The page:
Tag Archives: Fenton Hardy

58: THE STING OF THE SCORPION

 

58

Who Wrote It?: Franklin W. Dixon

C’mon, Who Really Wrote it?: James D. Lawrence in 1979.  Twenty years prior to this he wrote 37: THE GHOST AT SKELETON ROCK, 38: MYSTERY AT DEVIL’S PAW and 39: THE MYSTERY OF THE CHINESE JUNK (the first two of which were revised).  Plus he revised three other books in the 1960s.  Mr. Lawrence is an old hand at writing Hardy Boys books, and boy does it show here!

Was It Revised?: No.

Cover: Rudy Nappi.  A bit too dark, but it’s an interesting symbolic cover with so much green.  There’s the elephant, and an elephant appears several times in the story, and there’s the sign of Scorpio, but no, the Zodiac does not play a part in the story other than the name of the gang.  And for a final time, there are Frank and Joe facing danger while wearing yellow and red.  Keep on fighting, old friends, keep ever fighting.

Setting: Bayport, New York City briefly, and then gloriously back to Bayport for the entire story.  If you are going to end a series, do it at home.

Where’s Fenton This Time?: He’s around, and pops in when needed, and yes, he comes riding in at the end.  Whenever life throws you a curve, look for Fenton to show up in the final chapter to help out.  That’s sort of comforting, huh?

Which Chums Show Up?: Everybody!  Even Karen Hunt, Biff’s date.  Who?  Exactly!  This is a Bayport story, and every chum takes part.  Even Chet doesn’t hog it all this time.

What’s Chet’s Hobby This Time?: Acrobatics, for a show.  But it hardly takes up a lot of the plot, so it’s simply in there because Chet needs a hobby.

Aunt Gertrude’s Dessert: Juicy wedges of apple pie!  And a chocolate cake!  Thank you Mr. Lawrence for including them both.

Plot: Someone’s trying to run off the owner of a wild animal park in Bayport.  Meanwhile dirigibles are all over the place as the next big means of transportation, and someone drops an elephant from one of the blimps and then it explodes before it hits the ground.  No really, but I promise you it gets explained in chapter one.

Review:  As we say goodbye to the Hardy Boys, I cannot believe how much of a relief it was to read this book as the final one.  Mr. Lawrence includes everything a good Hardy Boys book should have:

  • Aunt Gertrude making dessert(s)
  • Chet with a hobby
  • The action takes place in Bayport
  • The boys are not super spies working for the government, but typical teens hanging out with friends while solving a mystery.
  • Continuity!  Biff has his Great Dane, Tivoli!  The Chinese junk they used to own gets mentioned!
  • The gang gets to have fun, so it’s not just grim action all the time.  At one point they are enjoying the park with their friends, and they get to do just that, for hours.

I love this book.  It’s as if they knew this would be the last of the classics, so they wanted to create a best-of Hardy Boys book that covered all of the bases.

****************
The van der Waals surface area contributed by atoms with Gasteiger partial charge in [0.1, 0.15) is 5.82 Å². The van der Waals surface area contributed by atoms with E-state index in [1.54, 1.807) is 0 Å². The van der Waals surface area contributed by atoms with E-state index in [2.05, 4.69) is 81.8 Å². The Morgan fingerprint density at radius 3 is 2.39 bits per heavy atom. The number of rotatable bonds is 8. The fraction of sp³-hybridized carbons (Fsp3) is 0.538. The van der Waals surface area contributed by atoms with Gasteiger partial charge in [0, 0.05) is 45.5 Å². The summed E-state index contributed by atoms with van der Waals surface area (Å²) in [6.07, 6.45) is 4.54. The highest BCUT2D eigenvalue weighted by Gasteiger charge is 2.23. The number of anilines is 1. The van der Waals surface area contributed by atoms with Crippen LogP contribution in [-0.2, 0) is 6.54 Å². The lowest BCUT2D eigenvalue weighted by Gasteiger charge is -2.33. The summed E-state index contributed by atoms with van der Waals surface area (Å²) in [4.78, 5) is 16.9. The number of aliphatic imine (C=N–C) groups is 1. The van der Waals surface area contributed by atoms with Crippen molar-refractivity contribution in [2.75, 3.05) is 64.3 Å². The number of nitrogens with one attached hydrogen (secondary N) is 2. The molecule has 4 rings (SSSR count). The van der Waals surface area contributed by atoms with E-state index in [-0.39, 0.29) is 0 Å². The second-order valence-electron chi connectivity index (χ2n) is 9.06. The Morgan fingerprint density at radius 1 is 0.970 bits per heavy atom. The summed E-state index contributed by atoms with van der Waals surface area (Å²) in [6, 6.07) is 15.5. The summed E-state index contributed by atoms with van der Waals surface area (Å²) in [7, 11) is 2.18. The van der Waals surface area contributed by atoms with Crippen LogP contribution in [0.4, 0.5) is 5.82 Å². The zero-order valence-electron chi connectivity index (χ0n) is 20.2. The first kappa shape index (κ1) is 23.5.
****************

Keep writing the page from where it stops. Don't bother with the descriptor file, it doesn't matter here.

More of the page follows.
The mystery is simple but good.  The bad guy hides in plain sight.  And the book — and thus the series — ends with this quote from Chet and no future mystery teased:

“Speaking of which — how about a sky-high malt, fellows?”

Sounds good, Chet.

This is how I want to leave the Hardy Boys.  Forever fighting crime in Bayport, having fun with friends, being normal teens, with a buddy who just wants to get a malt.  You could hardly end it any better.

Score: 10

43: THE MYSTERY OF THE AZTEC WARRIOR

43

 

Who Wrote It?: Franklin W. Dixon

C’mon, Who Really Wrote it?: Harriet S. Adams in 1964.  In 1946 Ms. Adams wrote 25: THE SECRET PANEL, which got revised in 1969.  Then in 1959 she revised the first two Hardy Boys books.  Five years later she wrote this one.  I thought The Secret Panel was a great book.  What do I think of this one?

Was It Revised?: No.

Cover: Rudy Nappi.  Reddish-brown as the dominant color, and Frank and Joe doing some investigating.  True to the book, not my favorite color selection.

Setting: Bayport and then Mexico.  In the early days it was all Bayport, all the time, that bastion of criminal nefariousness.  But in recent books it seems to be Frank and Joe Do [Insert colorful location].  We had Alaska, and the Northwest Territories in Canada, and the desert southwest, and now Mexico.  Man, Bayport must be crawling with pickpockets by this time.    

Where’s Fenton This Time?: On the phone getting updates from the boys down Mexico way.

Which Chums Show Up?: Chet.  Señor Morton does a good job.

What’s Chet’s Hobby This Time?: Nothing.  Seems to be in a bit of a hobby slump.

Aunt Gertrude’s Dessert: “Famous strawberry shortcake topped with a sea of whipped cream.”  She had me at “famous.”

Plot: This is a humdinger of a plot.  A wealthy man dies but names the Hardys in his will, stating they must solve a mystery before any relatives get paid.  The mystery is to find “the Aztec Warrior.”  That’s it.  Go ahead, you figure out how you’re going to solve that one.

Review:  The boys soon head down to Mexico to find that Aztec culture with nothing more than the idea that a ceremonial weapon is involved in the mystery and a couple of names of people.  Imagine showing up in Times Square in New York City and asking people if they know a “Tom Smith.”  Think you’d get far?  Nope.  But the Hardys are nothing if not persistent, and eventually they get some leads.